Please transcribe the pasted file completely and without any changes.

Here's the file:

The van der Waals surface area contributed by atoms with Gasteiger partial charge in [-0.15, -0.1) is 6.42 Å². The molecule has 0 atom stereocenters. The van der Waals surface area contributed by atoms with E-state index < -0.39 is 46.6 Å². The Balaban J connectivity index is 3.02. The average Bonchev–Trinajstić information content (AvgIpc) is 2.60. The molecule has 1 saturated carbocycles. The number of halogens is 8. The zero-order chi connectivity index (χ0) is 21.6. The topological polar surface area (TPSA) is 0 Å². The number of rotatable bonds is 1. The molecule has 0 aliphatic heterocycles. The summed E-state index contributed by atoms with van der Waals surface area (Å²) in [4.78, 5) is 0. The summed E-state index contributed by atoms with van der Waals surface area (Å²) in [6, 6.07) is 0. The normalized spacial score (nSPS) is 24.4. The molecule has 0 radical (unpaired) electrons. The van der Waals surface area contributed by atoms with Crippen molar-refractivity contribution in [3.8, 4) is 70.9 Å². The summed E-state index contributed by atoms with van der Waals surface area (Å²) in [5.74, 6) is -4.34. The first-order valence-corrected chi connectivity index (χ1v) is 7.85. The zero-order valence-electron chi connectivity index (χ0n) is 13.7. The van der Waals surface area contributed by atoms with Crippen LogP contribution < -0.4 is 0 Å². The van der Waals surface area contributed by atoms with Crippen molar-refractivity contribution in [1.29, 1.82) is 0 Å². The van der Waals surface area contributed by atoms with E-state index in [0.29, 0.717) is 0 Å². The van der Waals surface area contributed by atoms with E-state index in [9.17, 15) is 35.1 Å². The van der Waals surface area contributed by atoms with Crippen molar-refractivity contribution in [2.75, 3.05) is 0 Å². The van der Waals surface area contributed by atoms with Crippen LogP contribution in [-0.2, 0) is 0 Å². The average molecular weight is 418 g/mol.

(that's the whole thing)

The van der Waals surface area contributed by atoms with Gasteiger partial charge in [-0.15, -0.1) is 6.42 Å². The molecule has 0 atom stereocenters. The van der Waals surface area contributed by atoms with E-state index < -0.39 is 46.6 Å². The Balaban J connectivity index is 3.02. The average Bonchev–Trinajstić information content (AvgIpc) is 2.60. The molecule has 1 saturated carbocycles. The number of halogens is 8. The zero-order chi connectivity index (χ0) is 21.6. The topological polar surface area (TPSA) is 0 Å². The number of rotatable bonds is 1. The molecule has 0 aliphatic heterocycles. The summed E-state index contributed by atoms with van der Waals surface area (Å²) in [4.78, 5) is 0. The summed E-state index contributed by atoms with van der Waals surface area (Å²) in [6, 6.07) is 0. The normalized spacial score (nSPS) is 24.4. The molecule has 0 radical (unpaired) electrons. The van der Waals surface area contributed by atoms with Crippen molar-refractivity contribution in [3.8, 4) is 70.9 Å². The summed E-state index contributed by atoms with van der Waals surface area (Å²) in [5.74, 6) is -4.34. The first-order valence-corrected chi connectivity index (χ1v) is 7.85. The zero-order valence-electron chi connectivity index (χ0n) is 13.7. The van der Waals surface area contributed by atoms with Crippen LogP contribution < -0.4 is 0 Å². The van der Waals surface area contributed by atoms with Crippen molar-refractivity contribution in [1.29, 1.82) is 0 Å². The van der Waals surface area contributed by atoms with E-state index in [0.29, 0.717) is 0 Å². The van der Waals surface area contributed by atoms with E-state index in [9.17, 15) is 35.1 Å². The van der Waals surface area contributed by atoms with Crippen molar-refractivity contribution in [2.75, 3.05) is 0 Å². The van der Waals surface area contributed by atoms with Crippen LogP contribution in [-0.2, 0) is 0 Å². The average molecular weight is 418 g/mol.